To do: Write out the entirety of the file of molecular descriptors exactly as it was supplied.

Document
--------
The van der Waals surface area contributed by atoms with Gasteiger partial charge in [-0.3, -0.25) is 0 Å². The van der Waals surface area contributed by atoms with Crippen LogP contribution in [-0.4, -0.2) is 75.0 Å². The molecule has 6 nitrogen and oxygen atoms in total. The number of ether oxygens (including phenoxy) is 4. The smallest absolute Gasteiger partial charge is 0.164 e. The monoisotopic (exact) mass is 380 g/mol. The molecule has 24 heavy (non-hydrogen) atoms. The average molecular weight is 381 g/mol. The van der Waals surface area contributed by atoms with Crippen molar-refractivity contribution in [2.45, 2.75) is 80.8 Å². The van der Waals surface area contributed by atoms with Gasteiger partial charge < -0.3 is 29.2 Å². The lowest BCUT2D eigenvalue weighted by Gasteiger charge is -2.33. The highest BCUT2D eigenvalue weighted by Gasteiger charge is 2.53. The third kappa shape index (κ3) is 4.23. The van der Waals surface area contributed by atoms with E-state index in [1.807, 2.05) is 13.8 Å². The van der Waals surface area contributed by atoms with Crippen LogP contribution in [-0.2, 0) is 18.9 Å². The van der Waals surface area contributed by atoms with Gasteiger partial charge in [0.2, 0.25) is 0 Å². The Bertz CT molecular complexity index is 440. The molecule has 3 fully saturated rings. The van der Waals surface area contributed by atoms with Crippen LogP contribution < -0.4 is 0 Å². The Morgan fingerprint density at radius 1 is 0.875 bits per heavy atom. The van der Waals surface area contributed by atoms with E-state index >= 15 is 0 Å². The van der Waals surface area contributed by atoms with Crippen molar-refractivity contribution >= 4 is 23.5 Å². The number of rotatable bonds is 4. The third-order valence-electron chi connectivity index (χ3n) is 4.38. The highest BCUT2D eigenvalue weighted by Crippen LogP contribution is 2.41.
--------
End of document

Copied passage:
The van der Waals surface area contributed by atoms with Gasteiger partial charge in [-0.3, -0.25) is 0 Å². The van der Waals surface area contributed by atoms with Crippen LogP contribution in [-0.4, -0.2) is 75.0 Å². The molecule has 6 nitrogen and oxygen atoms in total. The number of ether oxygens (including phenoxy) is 4. The smallest absolute Gasteiger partial charge is 0.164 e. The monoisotopic (exact) mass is 380 g/mol. The molecule has 24 heavy (non-hydrogen) atoms. The average molecular weight is 381 g/mol. The van der Waals surface area contributed by atoms with Crippen molar-refractivity contribution in [2.45, 2.75) is 80.8 Å². The van der Waals surface area contributed by atoms with Gasteiger partial charge < -0.3 is 29.2 Å². The lowest BCUT2D eigenvalue weighted by Gasteiger charge is -2.33. The highest BCUT2D eigenvalue weighted by Gasteiger charge is 2.53. The third kappa shape index (κ3) is 4.23. The van der Waals surface area contributed by atoms with E-state index in [1.807, 2.05) is 13.8 Å². The van der Waals surface area contributed by atoms with Crippen LogP contribution in [-0.2, 0) is 18.9 Å². The van der Waals surface area contributed by atoms with Gasteiger partial charge in [0.2, 0.25) is 0 Å². The Bertz CT molecular complexity index is 440. The molecule has 3 fully saturated rings. The van der Waals surface area contributed by atoms with Crippen LogP contribution < -0.4 is 0 Å². The Morgan fingerprint density at radius 1 is 0.875 bits per heavy atom. The van der Waals surface area contributed by atoms with E-state index >= 15 is 0 Å². The van der Waals surface area contributed by atoms with Crippen molar-refractivity contribution >= 4 is 23.5 Å². The number of rotatable bonds is 4. The third-order valence-electron chi connectivity index (χ3n) is 4.38. The highest BCUT2D eigenvalue weighted by Crippen LogP contribution is 2.41.